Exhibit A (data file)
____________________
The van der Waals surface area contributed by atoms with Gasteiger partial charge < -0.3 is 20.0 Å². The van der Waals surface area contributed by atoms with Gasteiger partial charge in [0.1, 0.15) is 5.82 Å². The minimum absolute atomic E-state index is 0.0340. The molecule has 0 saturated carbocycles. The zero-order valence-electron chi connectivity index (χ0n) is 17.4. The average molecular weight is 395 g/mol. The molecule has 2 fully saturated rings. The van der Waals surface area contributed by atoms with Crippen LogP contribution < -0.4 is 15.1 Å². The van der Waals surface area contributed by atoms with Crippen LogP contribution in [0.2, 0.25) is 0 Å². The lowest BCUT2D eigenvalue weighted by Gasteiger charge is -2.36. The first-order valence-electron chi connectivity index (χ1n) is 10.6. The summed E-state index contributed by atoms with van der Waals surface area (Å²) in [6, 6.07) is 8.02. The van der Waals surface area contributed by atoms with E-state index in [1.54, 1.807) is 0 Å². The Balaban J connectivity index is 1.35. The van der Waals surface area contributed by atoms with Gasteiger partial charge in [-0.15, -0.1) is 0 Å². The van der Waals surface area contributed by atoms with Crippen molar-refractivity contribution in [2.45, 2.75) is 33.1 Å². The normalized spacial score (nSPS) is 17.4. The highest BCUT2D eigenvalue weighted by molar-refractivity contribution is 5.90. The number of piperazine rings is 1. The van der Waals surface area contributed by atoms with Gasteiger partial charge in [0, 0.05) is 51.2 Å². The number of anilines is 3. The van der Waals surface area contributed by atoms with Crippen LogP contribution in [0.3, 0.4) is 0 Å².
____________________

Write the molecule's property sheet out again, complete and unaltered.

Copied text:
The van der Waals surface area contributed by atoms with Gasteiger partial charge < -0.3 is 20.0 Å². The van der Waals surface area contributed by atoms with Gasteiger partial charge in [0.1, 0.15) is 5.82 Å². The minimum absolute atomic E-state index is 0.0340. The molecule has 0 saturated carbocycles. The zero-order valence-electron chi connectivity index (χ0n) is 17.4. The average molecular weight is 395 g/mol. The molecule has 2 fully saturated rings. The van der Waals surface area contributed by atoms with Crippen LogP contribution < -0.4 is 15.1 Å². The van der Waals surface area contributed by atoms with Crippen LogP contribution in [0.2, 0.25) is 0 Å². The lowest BCUT2D eigenvalue weighted by Gasteiger charge is -2.36. The first-order valence-electron chi connectivity index (χ1n) is 10.6. The summed E-state index contributed by atoms with van der Waals surface area (Å²) in [6, 6.07) is 8.02. The van der Waals surface area contributed by atoms with E-state index in [1.54, 1.807) is 0 Å². The Balaban J connectivity index is 1.35. The van der Waals surface area contributed by atoms with Gasteiger partial charge in [-0.15, -0.1) is 0 Å². The van der Waals surface area contributed by atoms with Crippen molar-refractivity contribution in [2.45, 2.75) is 33.1 Å². The normalized spacial score (nSPS) is 17.4. The highest BCUT2D eigenvalue weighted by molar-refractivity contribution is 5.90. The number of piperazine rings is 1. The van der Waals surface area contributed by atoms with Gasteiger partial charge in [0, 0.05) is 51.2 Å². The number of anilines is 3. The van der Waals surface area contributed by atoms with Crippen LogP contribution in [0.3, 0.4) is 0 Å².